The new punk rock exhibit at the Museum of Modern Art does its best to document the genesis of punk rock music in New York City, but in the end, its inauthentic feel and disorganized presentation make this exhibit fall flat.
On the surface, the exhibit seems satisfactory. There are many pictures, videos, and album covers around, including Laurie Anderson’s notable “O Superman,” in which she uses lots of imagery for symbolism. “Edit deAk” by Paul Dougherty and Walter Robinson is also on display, an abstract video with images of New York from the early days of synthetic punk. “Hey Joe” and “Piss Factory” by Patti Smith offer comic relief with their aggressive, sexually charged poetic lyrics set to music. Coleen Fitxgibbon’s “Time” includes lots of white noise with sporadic words, and set to a blinking video of random black and white images–certainly not for the novice on the punk scene. The exhibit even included Queens’ own Ramones, with their minimalist “Rocket to Russia,” which offered some of the most charismatic rock in the entire exhibit.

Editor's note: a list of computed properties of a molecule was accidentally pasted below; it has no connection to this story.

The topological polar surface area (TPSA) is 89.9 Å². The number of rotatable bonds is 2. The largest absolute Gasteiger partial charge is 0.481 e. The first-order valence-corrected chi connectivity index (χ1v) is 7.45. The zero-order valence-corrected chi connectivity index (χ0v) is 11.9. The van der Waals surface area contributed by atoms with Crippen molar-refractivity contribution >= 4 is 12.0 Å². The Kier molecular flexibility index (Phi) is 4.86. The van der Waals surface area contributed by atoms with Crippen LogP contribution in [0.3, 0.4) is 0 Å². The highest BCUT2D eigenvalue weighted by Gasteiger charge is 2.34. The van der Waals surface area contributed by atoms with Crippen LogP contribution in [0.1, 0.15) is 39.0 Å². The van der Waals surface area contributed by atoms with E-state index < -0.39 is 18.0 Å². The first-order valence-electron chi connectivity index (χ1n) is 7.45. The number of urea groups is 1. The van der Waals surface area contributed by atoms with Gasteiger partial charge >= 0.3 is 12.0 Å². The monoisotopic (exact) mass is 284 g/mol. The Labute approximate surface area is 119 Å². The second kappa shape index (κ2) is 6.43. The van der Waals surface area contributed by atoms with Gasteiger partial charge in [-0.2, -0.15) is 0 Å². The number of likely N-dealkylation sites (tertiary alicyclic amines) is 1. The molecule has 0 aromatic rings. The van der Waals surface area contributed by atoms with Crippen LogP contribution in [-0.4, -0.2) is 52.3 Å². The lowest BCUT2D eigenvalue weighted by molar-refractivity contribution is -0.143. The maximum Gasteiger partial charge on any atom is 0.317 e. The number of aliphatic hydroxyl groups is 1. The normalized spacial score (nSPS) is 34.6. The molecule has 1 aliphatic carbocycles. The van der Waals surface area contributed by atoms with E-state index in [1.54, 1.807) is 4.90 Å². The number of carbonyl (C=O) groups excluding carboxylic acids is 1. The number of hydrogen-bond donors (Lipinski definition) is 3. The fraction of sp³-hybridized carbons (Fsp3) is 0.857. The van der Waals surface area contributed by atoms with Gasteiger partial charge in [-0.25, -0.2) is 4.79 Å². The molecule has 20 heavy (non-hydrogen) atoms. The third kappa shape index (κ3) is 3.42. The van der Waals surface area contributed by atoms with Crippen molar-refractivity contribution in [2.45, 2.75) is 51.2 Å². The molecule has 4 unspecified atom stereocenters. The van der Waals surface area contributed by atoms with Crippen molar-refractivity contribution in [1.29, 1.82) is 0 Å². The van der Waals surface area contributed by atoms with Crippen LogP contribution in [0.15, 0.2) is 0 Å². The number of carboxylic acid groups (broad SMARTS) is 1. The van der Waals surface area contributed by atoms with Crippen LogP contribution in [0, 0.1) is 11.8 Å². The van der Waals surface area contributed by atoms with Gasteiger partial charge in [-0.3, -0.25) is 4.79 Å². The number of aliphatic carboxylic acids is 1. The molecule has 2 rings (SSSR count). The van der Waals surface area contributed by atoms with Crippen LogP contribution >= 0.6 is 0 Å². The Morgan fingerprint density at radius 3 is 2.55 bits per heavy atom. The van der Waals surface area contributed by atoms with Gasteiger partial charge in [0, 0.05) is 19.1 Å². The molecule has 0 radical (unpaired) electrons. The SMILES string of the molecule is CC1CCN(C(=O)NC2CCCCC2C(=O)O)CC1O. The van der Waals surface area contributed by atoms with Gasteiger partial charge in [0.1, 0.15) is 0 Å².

The museum curators did their best to document the era of punk through clothes, records, pictures, video, and music, but made a serious misstep with the organization of the exhibit. Frankly, there’s too much of it. The exhibit is in a pristinely white and orderly space, with everything tidy. While the curators included notable talent from the time listed above, they ignored everything that talent said and felt. The curators forgot that punk came about to go against the tidy and the neat and the pristine. Subsequently, the entire exhibit feels more inauthentic and bourgeois than raw and real. “O Superman” can’t really be appreciated in a room than feels more like the Met and than MoMA.